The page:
Tuesday, August 31, 2010

Cookie of the Month: Cookie Cutter Cookies

This week's treat is brought to you by the Department of Redundancy Department.

I had some frosting left over from a previous batch of cookies, and I promised some treats to my taekwondo students for the last class of the summer, so I thought I would look for a plain, sugar-cookie type recipe. But where to get the recipe? First I checked the dessert recipe book that I put together when I lived in London, as a fundraiser for the local American Women's Club, but they were all fancy cookie recipes. Then I remembered I had a couple of church recipe books given to me by relatives—I guess cookbooks are popular fundraisers—and there I hit paydirt. From a 1988 Centennial cookbook created by my aunt's church in the UP, I found this recipe for "cookie cutter cookies," and I was intrigued because it contained corn syrup, that most American of ingredients. So here it is:

1 cup butter or oleo (do they even make oleo anymore?)
¾ cup sugar
½ cup light corn syrup
2 eggs
1 teaspoon vanilla or ½ t. flavor extract
4 cups flour
2 teaspoons cream of tartar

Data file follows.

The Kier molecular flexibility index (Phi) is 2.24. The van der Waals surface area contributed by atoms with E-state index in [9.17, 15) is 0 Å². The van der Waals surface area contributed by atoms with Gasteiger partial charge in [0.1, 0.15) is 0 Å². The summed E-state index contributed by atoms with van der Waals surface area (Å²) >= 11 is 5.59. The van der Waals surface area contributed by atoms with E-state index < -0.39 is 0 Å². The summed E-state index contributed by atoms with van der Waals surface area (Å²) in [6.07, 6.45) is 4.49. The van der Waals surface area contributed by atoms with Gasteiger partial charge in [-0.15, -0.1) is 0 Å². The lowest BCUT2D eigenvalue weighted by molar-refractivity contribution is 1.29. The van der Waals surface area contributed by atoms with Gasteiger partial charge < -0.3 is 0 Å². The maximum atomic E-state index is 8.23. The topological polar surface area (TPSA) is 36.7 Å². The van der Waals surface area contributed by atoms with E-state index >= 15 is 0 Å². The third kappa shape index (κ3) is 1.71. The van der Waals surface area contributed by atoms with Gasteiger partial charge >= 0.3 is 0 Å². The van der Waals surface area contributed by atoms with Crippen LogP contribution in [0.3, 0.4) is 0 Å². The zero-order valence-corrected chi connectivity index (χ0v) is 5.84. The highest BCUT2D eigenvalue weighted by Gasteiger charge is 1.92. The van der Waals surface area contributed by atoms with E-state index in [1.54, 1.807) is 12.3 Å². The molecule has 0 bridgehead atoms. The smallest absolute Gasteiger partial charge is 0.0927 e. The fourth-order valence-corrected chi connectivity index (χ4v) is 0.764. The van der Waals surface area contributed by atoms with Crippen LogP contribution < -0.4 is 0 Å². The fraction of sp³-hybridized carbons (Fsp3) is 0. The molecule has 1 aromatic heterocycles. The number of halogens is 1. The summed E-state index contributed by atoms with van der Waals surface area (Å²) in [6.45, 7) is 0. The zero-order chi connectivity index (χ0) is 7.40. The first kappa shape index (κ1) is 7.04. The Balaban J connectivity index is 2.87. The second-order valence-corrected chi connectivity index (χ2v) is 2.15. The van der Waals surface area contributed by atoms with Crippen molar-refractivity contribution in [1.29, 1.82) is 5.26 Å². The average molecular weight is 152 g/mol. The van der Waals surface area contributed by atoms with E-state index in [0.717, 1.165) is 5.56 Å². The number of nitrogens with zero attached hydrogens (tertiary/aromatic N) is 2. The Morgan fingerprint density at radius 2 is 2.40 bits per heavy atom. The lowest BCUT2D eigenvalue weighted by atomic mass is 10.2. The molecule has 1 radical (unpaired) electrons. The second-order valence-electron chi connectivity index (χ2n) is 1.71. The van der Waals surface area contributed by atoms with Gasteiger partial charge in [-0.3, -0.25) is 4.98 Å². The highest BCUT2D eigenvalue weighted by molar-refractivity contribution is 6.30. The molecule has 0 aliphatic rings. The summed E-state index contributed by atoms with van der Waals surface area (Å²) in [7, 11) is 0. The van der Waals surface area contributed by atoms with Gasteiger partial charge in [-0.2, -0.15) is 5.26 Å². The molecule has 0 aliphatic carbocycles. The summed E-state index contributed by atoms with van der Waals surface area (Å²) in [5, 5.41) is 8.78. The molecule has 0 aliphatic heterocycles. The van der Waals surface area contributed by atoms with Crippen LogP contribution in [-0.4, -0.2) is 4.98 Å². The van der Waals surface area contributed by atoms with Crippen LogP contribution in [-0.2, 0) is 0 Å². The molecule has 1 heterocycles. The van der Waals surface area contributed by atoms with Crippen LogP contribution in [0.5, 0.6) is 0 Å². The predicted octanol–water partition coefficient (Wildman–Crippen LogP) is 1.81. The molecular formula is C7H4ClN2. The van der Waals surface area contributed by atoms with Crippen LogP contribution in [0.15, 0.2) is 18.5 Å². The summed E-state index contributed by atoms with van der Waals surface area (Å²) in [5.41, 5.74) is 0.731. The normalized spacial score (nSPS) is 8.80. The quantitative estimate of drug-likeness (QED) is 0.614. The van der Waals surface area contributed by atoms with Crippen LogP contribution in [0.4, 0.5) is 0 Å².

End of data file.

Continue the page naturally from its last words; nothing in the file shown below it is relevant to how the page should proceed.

1 teaspoon baking soda
¾ teaspoon salt

Mix all ingredients together. Shape into ball and wrap in plastic wrap. Refrigerate 1 hour.

Preheat oven to 350F. Use one-third or less of the ball at a time, and keep the rest in the fridge. Roll dough to a ⅛- to ¼-inch thickness. Cut out. Place one inch apart on a greased cookie sheet. Bake 10 minutes. Grease the sheet for each batch. Frost when cool.

Funny thing about these "cookie cutter cookies": they didn't really hold their cut shapes very well. I started out trying some nice animal-shaped cookie cutters, but as I tried moving the cats and elephants to the cookie sheet, they lost their ears and trunks and ended up looking like some kind of crazy mutant creature. I didn't want to scare my poor students, so I re-rolled the dough and grabbed a cup. If a plain circular cookie got a little warped in the transfer from rolling sheet to baking sheet, it wouldn't look so crazy. You can see from the picture to the right that the dough was kind of shiny and gooey.

So what would happen after I baked them for ten minutes? I wasn't sure, and not just because the dough was kind of gooey; for most recipes, I end up needing one or two extra minutes to get cookies nice and golden. But after ten minutes, I had a nicely done tray of cookies:

All that remained was to get my frosting, top them off, and give them a try. And while the gooey nature of the dough made it difficult to cut out, it resulted in a really light, chewy cookie that was still lightly crispy on the outside. Not only was the texture enjoyable, the flavor was very tasty, especially with the frosting.

So my final verdict? I have to subtract one because as "cookie cutter cookies" they didn't quite cut it. That gives a rating of nom nom nom nom (four of five noms).

1 comment:

  1. Remind me to give you the recipe I used to use to make cookies with the kids at Cheney. It uses sugar and cream of tartar, and holds its shape. And best of all, doesn't get tough or hard (when baked) no matter how many times you roll it.